What is your favorite blog to follow? Oof.  This is a tough one.  I have so many running blogs I like! (RunnerMarci, KrisLawrence, ArkansasRunnerMom, Camille Heron, MilesToTheTrials, RunnerUnderPressure, SaltyRunning)  Since I feel like I can't single out one particular running blog, I'll give you my favorite non-running blog:  WaitButWhy    If you haven't had a chance to check this out - GO NOW AND CHECK IT OUT.  But (fair warning) it may keep you busy for hours as you read through all of the posts.  It's fascinating stuff and it's perfect fodder for those super long runs with friends (trust me - bringing up something discussed on WaitButWhy (like artificial intelligence, or what makes you YOU) will make the miles fly by).

What is the best advice you have ever received? My parents have always given me the advice that "the harder you work, the luckier you get".  Thus far in my life, I've found that to be true.

Who is/are your favorite training partner(s)? In life or in running?

LB and I post-Shamrock Marathon in 2013 - new PRs for us both!

In life, my favorite partners are my husband, kids and best friends.  I'm lucky to have one of my favorite people in the world (my friend LB) as a running partner as well!  She lives in NY so I don't get to see her often, but we've done several races together over the years and when we do get to meet up we always make sure to schedule at least one long run together.  On a more local basis, I love my training partners on my MegaRunners team.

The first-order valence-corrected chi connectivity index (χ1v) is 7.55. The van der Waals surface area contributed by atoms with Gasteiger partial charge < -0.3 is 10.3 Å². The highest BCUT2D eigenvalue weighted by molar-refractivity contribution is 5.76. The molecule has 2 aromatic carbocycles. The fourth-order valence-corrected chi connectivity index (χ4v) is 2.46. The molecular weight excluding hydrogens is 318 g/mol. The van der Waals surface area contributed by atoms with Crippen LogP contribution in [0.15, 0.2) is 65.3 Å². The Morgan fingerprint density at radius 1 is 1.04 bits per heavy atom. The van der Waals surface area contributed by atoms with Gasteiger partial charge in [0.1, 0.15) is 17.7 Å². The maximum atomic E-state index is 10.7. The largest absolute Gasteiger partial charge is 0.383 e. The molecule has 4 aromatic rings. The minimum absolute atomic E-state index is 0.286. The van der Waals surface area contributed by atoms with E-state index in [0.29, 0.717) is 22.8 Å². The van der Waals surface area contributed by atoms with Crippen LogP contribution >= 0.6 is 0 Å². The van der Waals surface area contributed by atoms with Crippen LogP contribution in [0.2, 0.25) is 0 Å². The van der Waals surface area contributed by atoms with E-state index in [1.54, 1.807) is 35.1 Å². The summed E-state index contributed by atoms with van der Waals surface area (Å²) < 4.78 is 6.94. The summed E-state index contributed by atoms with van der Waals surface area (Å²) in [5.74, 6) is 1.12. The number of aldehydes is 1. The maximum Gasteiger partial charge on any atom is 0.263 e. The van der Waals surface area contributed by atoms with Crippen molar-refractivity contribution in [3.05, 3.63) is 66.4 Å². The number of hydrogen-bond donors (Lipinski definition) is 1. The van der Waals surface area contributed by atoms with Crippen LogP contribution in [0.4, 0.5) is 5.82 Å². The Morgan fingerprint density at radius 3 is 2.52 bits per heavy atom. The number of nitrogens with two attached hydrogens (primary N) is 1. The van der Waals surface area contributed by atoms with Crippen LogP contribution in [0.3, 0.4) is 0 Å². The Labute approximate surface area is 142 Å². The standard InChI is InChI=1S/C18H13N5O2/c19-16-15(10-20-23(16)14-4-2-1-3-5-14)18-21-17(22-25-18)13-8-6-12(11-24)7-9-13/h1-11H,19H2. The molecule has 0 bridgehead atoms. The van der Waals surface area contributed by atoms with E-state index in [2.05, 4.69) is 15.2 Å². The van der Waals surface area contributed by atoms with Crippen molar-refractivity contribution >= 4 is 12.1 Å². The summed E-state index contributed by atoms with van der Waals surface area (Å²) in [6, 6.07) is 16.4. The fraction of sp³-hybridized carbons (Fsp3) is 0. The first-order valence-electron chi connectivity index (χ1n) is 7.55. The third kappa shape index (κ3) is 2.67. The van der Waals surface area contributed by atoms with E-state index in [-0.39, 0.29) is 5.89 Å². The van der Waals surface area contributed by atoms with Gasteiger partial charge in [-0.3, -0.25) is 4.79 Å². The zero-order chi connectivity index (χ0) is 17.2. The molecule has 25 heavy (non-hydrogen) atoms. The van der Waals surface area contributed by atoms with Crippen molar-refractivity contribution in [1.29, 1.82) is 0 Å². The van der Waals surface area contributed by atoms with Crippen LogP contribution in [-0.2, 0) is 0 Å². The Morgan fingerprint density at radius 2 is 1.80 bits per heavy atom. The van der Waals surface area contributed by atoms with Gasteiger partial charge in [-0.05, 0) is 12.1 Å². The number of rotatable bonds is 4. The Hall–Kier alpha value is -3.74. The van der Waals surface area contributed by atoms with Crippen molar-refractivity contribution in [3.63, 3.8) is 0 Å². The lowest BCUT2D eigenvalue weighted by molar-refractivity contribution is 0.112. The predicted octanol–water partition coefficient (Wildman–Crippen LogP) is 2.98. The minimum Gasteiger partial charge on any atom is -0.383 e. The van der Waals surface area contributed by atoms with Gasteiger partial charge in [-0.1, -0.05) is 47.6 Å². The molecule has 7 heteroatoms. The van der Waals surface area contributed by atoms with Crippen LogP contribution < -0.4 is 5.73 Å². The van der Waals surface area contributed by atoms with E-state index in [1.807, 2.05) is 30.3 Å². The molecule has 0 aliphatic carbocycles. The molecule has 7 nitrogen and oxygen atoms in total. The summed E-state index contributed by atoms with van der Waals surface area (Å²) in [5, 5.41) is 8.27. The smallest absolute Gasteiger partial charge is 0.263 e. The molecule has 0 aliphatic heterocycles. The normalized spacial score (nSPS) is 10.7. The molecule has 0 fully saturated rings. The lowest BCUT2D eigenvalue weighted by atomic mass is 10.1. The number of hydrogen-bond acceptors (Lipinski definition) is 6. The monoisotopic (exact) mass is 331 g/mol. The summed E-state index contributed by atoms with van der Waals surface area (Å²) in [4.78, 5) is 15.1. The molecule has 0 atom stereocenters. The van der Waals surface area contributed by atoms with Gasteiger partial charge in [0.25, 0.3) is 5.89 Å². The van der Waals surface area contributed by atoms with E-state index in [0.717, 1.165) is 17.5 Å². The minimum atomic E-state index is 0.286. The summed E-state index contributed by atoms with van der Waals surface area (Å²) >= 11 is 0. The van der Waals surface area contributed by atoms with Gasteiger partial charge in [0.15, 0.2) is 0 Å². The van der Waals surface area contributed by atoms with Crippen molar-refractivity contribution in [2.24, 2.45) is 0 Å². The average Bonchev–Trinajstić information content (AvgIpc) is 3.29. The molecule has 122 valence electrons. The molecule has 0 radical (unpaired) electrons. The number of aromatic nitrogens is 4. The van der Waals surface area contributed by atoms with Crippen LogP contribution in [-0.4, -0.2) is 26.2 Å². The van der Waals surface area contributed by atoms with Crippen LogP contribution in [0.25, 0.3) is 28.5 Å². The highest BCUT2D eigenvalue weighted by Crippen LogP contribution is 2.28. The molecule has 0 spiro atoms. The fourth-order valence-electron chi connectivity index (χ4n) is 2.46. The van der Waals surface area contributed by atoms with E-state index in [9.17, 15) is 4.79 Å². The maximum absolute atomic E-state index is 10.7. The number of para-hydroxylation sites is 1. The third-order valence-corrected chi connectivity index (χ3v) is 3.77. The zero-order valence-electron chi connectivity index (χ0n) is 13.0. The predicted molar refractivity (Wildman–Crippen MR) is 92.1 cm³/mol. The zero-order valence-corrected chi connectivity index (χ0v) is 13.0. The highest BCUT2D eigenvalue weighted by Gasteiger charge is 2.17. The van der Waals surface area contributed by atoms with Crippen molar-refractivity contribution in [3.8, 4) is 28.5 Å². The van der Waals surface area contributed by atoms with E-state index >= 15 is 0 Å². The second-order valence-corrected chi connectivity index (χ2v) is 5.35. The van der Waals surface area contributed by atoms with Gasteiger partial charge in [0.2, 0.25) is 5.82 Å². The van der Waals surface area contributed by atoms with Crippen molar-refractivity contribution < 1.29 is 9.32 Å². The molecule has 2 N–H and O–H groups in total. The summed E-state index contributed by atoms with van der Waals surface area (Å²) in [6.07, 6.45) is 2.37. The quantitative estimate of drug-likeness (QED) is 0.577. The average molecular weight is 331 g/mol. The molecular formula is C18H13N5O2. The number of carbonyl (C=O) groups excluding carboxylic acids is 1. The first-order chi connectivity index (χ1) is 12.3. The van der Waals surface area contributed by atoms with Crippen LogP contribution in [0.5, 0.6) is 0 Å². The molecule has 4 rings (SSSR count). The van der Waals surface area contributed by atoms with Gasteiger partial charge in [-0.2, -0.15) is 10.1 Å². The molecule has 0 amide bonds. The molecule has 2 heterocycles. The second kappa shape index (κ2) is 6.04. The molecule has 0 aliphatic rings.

What is your dream job? As weird as it sounds, I'd love to be a running coach and training-partner-for-hire.   One of my favorite things to do is to help others with running - with their plans, their goals, and their workouts!  I really enjoy pacing people in races, running workouts with friends as their pacer/motivator, or just keeping someone company on a long run if they need a little extra boost.  It's so much fun to run other people's workouts with them and be an encouraging voice. If I could turn that into a job I would do it in a heartbeat.